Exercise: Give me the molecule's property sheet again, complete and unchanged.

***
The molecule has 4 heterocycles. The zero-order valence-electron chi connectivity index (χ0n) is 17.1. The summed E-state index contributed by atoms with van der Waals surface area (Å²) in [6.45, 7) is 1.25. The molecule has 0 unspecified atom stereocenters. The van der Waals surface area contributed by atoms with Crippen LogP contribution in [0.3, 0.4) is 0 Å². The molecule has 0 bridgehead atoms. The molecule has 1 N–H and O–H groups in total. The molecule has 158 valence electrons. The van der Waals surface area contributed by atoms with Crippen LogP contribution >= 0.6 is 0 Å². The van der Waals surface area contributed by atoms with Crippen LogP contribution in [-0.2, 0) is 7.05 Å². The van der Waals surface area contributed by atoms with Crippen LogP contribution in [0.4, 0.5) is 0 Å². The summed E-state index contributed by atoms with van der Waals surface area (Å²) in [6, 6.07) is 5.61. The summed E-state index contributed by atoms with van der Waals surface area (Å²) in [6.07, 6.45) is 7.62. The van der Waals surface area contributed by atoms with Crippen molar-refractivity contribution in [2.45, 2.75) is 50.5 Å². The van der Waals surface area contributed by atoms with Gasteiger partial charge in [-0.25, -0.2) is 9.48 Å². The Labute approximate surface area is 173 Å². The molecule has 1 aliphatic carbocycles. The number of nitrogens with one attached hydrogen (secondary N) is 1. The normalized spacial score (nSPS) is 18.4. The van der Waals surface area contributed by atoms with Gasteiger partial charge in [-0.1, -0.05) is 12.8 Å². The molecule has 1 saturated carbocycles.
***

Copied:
The molecule has 4 heterocycles. The zero-order valence-electron chi connectivity index (χ0n) is 17.1. The summed E-state index contributed by atoms with van der Waals surface area (Å²) in [6.45, 7) is 1.25. The molecule has 0 unspecified atom stereocenters. The van der Waals surface area contributed by atoms with Crippen LogP contribution in [0.3, 0.4) is 0 Å². The molecule has 0 bridgehead atoms. The molecule has 1 N–H and O–H groups in total. The molecule has 158 valence electrons. The van der Waals surface area contributed by atoms with Crippen LogP contribution >= 0.6 is 0 Å². The van der Waals surface area contributed by atoms with Crippen LogP contribution in [-0.2, 0) is 7.05 Å². The van der Waals surface area contributed by atoms with Crippen LogP contribution in [0.4, 0.5) is 0 Å². The summed E-state index contributed by atoms with van der Waals surface area (Å²) in [6, 6.07) is 5.61. The summed E-state index contributed by atoms with van der Waals surface area (Å²) in [6.07, 6.45) is 7.62. The van der Waals surface area contributed by atoms with Crippen molar-refractivity contribution in [2.45, 2.75) is 50.5 Å². The van der Waals surface area contributed by atoms with Gasteiger partial charge in [-0.25, -0.2) is 9.48 Å². The Labute approximate surface area is 173 Å². The molecule has 1 aliphatic carbocycles. The number of nitrogens with one attached hydrogen (secondary N) is 1. The normalized spacial score (nSPS) is 18.4. The van der Waals surface area contributed by atoms with Gasteiger partial charge in [-0.1, -0.05) is 12.8 Å². The molecule has 1 saturated carbocycles.